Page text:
When people ask me about what it’s like to write for a food industry trade journal, I know exactly what I’m going to say - because it’s whatR&FFEditor Bob Garrison told me when he offered me the job. What makes this industry really interesting is the people.
People like the Corigliano brothers, who I interviewed for this month’s cover story. Brothers Russell and Frank, Rosina Food Products president and CEO and executive vice president respectively, first worked alongside their father at his storefront sausage shop in Buffalo, N.Y. By the time they were adults, the brothers were ready to buy the business – by then, a blossoming meatball processor.
“We joke that we went to the U of R – the University of Rosina,” Frank says. “We have been coming to this business since we were seven years old.” Like many of you, the Coriglianos’ story is about tradition, family history and loving what you do.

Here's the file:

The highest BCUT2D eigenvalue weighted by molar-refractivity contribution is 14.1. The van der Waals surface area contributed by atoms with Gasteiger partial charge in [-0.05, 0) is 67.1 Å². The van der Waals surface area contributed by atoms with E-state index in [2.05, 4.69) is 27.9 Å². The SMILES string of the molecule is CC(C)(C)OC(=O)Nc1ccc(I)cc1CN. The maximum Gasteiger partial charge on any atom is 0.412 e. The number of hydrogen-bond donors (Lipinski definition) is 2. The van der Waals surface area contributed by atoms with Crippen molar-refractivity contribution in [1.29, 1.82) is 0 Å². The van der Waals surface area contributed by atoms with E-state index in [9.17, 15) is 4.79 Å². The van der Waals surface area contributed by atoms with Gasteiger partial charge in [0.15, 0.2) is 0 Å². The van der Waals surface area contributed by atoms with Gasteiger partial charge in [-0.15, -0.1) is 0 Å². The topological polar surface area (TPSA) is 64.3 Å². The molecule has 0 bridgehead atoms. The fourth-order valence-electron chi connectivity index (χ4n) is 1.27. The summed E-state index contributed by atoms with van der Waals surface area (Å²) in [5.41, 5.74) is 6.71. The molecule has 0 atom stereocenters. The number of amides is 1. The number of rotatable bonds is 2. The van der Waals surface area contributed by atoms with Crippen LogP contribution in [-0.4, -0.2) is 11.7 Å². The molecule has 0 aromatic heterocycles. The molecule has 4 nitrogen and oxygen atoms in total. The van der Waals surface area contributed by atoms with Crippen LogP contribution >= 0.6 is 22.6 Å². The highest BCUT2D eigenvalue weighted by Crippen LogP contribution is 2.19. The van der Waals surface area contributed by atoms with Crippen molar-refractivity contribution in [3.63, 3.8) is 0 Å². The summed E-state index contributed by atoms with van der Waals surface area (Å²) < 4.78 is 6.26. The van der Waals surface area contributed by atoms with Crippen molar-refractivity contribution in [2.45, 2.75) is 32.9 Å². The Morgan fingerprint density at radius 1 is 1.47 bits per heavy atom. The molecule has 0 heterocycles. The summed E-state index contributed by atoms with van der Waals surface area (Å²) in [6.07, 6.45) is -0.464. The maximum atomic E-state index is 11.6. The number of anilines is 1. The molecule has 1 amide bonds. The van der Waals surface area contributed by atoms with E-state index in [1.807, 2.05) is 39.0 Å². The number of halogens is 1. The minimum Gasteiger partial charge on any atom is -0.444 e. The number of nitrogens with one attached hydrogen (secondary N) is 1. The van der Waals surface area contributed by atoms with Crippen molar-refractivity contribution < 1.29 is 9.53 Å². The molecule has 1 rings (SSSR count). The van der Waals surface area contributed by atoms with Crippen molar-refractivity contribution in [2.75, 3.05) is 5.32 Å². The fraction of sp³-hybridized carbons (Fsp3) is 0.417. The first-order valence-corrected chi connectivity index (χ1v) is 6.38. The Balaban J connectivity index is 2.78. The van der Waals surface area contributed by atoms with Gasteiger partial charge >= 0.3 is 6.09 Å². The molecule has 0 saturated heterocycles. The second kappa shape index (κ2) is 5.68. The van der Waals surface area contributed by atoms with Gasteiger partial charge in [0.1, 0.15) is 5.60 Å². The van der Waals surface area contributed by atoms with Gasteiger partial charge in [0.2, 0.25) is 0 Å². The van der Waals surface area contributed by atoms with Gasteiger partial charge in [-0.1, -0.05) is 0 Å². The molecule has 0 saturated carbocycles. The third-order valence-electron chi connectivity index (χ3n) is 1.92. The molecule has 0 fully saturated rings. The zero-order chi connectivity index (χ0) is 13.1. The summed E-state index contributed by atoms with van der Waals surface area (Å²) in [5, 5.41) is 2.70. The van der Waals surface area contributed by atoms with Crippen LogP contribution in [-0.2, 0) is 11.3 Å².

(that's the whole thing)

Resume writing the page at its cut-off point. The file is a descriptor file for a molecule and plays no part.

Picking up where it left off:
I may be relatively new to Refrigerated & Frozen Foods (it’s been about seven months now) but my appreciation for food and those who prepare and market it has been cultivating much longer.
I have gravitated toward food since I entered the workplace at 15. My first real job was slicing giant trays of dense, fudgey brownies and tart, sugar-topped lemon bars at a local gourmet food store and caterer. This was a job I held on to during summers home from college - partially for the modest hourly wages, but mostly for the company’s signature roasted red pepper dip and the free scones and “day-old” bread I got to take home.
I’ll never forget a woman who I worked alongside – a septuagenarian who meticulously cleaned the pastry case every night after closing, and personally brought fresh flowers from her garden to adorn the gourmet desserts every morning – simply because she took pride in the way the case gleamed and how fresh petunias spruced up the display.
Later, my first job out of journalism school was for a specialty coffee magazine where I met coffee roasters and baristas who spoke about their trade more passionately than any other industry I have encountered … until now.
Thank you for continuing to share your stories with us – and each other. I hope you find the stories of passion, tradition and innovation as interesting as I do.